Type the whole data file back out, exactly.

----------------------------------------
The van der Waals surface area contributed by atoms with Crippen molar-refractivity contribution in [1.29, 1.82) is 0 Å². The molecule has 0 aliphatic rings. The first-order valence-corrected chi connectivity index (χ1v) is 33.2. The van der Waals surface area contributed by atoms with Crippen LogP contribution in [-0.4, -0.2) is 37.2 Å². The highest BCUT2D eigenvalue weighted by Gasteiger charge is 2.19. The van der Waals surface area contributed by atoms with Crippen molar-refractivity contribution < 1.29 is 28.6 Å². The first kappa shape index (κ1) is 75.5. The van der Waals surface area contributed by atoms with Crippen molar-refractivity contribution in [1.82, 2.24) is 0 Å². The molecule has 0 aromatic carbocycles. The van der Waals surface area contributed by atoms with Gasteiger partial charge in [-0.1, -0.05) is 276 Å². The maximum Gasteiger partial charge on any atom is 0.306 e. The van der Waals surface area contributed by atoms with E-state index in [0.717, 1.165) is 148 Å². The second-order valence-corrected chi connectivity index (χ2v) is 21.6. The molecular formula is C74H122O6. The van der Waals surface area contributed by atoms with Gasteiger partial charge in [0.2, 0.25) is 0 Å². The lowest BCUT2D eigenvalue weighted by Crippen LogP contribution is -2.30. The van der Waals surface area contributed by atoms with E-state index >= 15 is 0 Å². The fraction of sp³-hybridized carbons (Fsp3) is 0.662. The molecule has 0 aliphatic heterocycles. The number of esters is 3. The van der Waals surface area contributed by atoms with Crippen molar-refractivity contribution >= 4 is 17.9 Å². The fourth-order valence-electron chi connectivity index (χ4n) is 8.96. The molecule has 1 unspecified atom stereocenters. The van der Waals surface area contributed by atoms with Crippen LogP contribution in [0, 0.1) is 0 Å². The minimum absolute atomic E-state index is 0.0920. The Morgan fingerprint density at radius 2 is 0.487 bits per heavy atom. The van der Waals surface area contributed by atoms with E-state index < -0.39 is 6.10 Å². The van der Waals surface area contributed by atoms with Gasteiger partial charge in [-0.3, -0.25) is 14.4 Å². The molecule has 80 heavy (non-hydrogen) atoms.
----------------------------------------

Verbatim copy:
The van der Waals surface area contributed by atoms with Crippen molar-refractivity contribution in [1.29, 1.82) is 0 Å². The molecule has 0 aliphatic rings. The first-order valence-corrected chi connectivity index (χ1v) is 33.2. The van der Waals surface area contributed by atoms with Crippen LogP contribution in [-0.4, -0.2) is 37.2 Å². The highest BCUT2D eigenvalue weighted by Gasteiger charge is 2.19. The van der Waals surface area contributed by atoms with Crippen molar-refractivity contribution < 1.29 is 28.6 Å². The first kappa shape index (κ1) is 75.5. The van der Waals surface area contributed by atoms with Crippen molar-refractivity contribution in [1.82, 2.24) is 0 Å². The molecule has 0 aromatic carbocycles. The van der Waals surface area contributed by atoms with Gasteiger partial charge in [-0.1, -0.05) is 276 Å². The maximum Gasteiger partial charge on any atom is 0.306 e. The van der Waals surface area contributed by atoms with E-state index in [0.717, 1.165) is 148 Å². The second-order valence-corrected chi connectivity index (χ2v) is 21.6. The molecular formula is C74H122O6. The van der Waals surface area contributed by atoms with Gasteiger partial charge in [0.2, 0.25) is 0 Å². The lowest BCUT2D eigenvalue weighted by Crippen LogP contribution is -2.30. The van der Waals surface area contributed by atoms with E-state index >= 15 is 0 Å². The fraction of sp³-hybridized carbons (Fsp3) is 0.662. The molecule has 0 aliphatic heterocycles. The number of esters is 3. The van der Waals surface area contributed by atoms with Crippen molar-refractivity contribution >= 4 is 17.9 Å². The fourth-order valence-electron chi connectivity index (χ4n) is 8.96. The molecule has 1 unspecified atom stereocenters. The van der Waals surface area contributed by atoms with Crippen LogP contribution in [0, 0.1) is 0 Å². The minimum absolute atomic E-state index is 0.0920. The Morgan fingerprint density at radius 2 is 0.487 bits per heavy atom. The van der Waals surface area contributed by atoms with E-state index < -0.39 is 6.10 Å². The van der Waals surface area contributed by atoms with Gasteiger partial charge in [-0.3, -0.25) is 14.4 Å². The molecule has 80 heavy (non-hydrogen) atoms.